Megan McArdle reacts to a story from Kaiser Health News suggesting that healthcare reform might prevent universities from offering low-cost student insurance policies:
I imagine that the administration has been blindsided by this one....Had this been written into the law, it probably would have passed unnoticed, but the farther this presses into the spotlight, the harder it's going to be to arrive at a politically acceptable answer.
Chalking this one up to the cost of passing multi-thousand page bills that no one has read.
Hah hah! Stupid Democrats didn't even read their own bill! I imagine we're going to be inundated with stuff like this over the next few years, as critics of reform crow over every story that suggests even the remotest possibility of some negative outcome on one benighted group or another. But here's my prediction: virtually none of these self-serving pity stories will amount to anything.
Take this one. We're not talking about university health centers here, we're talking about actual health insurance policies. And if you read through the rest of the story, you find that most students are insured through their parents' policies. According to the GAO, "only 7 percent bought their own policies or purchased school-based plans." Add to that the fact that so far there's no real evidence that healthcare reform will seriously impact student health policies anyway (colleges are merely "warning" that it might) and that a lot depends on the rules HHS sets, which is all part of how healthcare reform is designed to work. HHS rule setting is a big part of the process and was always intended to be.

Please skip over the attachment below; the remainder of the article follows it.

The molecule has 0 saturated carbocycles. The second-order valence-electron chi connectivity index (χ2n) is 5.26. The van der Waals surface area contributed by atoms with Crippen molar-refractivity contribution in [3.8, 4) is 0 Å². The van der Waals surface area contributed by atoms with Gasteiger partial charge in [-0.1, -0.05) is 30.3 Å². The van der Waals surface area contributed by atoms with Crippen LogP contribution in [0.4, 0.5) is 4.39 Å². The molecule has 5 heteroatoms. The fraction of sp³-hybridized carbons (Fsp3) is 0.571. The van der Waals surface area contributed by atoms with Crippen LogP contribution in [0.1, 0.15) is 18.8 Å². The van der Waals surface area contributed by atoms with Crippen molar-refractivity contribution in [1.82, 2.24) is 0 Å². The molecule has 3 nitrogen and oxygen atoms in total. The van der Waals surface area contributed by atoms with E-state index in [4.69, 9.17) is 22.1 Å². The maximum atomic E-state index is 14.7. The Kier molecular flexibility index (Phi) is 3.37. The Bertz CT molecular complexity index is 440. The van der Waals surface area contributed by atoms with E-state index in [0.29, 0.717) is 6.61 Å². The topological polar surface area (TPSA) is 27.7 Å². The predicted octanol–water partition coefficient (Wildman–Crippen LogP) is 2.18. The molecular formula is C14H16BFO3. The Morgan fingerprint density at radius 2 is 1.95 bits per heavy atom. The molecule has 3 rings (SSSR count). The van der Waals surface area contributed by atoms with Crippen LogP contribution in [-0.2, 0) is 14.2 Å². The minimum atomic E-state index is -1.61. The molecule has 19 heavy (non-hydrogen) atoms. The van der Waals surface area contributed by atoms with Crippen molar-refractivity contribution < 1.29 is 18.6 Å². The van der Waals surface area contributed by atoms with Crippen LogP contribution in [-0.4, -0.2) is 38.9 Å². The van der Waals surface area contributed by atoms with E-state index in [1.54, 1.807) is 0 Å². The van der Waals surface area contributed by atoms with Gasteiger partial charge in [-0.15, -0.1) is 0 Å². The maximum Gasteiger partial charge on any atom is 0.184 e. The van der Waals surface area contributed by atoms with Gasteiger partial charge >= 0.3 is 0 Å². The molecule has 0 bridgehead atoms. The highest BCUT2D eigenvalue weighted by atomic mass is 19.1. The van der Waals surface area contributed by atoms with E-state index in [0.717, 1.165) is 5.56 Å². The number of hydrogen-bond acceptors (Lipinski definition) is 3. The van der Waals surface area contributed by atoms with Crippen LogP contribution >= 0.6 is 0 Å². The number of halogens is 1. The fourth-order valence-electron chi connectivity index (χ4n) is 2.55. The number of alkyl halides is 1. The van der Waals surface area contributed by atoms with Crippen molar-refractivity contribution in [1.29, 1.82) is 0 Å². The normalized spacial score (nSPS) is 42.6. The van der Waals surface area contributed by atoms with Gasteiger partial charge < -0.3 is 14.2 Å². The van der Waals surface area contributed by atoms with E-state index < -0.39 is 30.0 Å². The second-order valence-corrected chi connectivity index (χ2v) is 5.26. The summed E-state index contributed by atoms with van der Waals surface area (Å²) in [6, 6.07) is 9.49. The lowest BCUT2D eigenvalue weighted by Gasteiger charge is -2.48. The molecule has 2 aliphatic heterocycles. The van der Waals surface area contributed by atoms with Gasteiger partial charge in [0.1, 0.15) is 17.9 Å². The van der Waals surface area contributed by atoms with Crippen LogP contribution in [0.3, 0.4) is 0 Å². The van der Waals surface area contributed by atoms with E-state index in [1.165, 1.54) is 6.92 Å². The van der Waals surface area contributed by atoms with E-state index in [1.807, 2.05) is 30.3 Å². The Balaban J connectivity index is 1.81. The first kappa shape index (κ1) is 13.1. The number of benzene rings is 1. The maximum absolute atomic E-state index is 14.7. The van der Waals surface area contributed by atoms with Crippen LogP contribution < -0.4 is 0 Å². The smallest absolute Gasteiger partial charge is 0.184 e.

So: do I expect vast hordes of angry students descending on Capitol Hill? No. Do I expect HHS to sit around and do nothing about this? No. Do I expect that some reasonable set of rules will be worked out in the end? Yes. Do I expect that critics will take any notice of the fact that yet another scare story about healthcare reform will turn out to be overblown and ridiculous? No indeedy.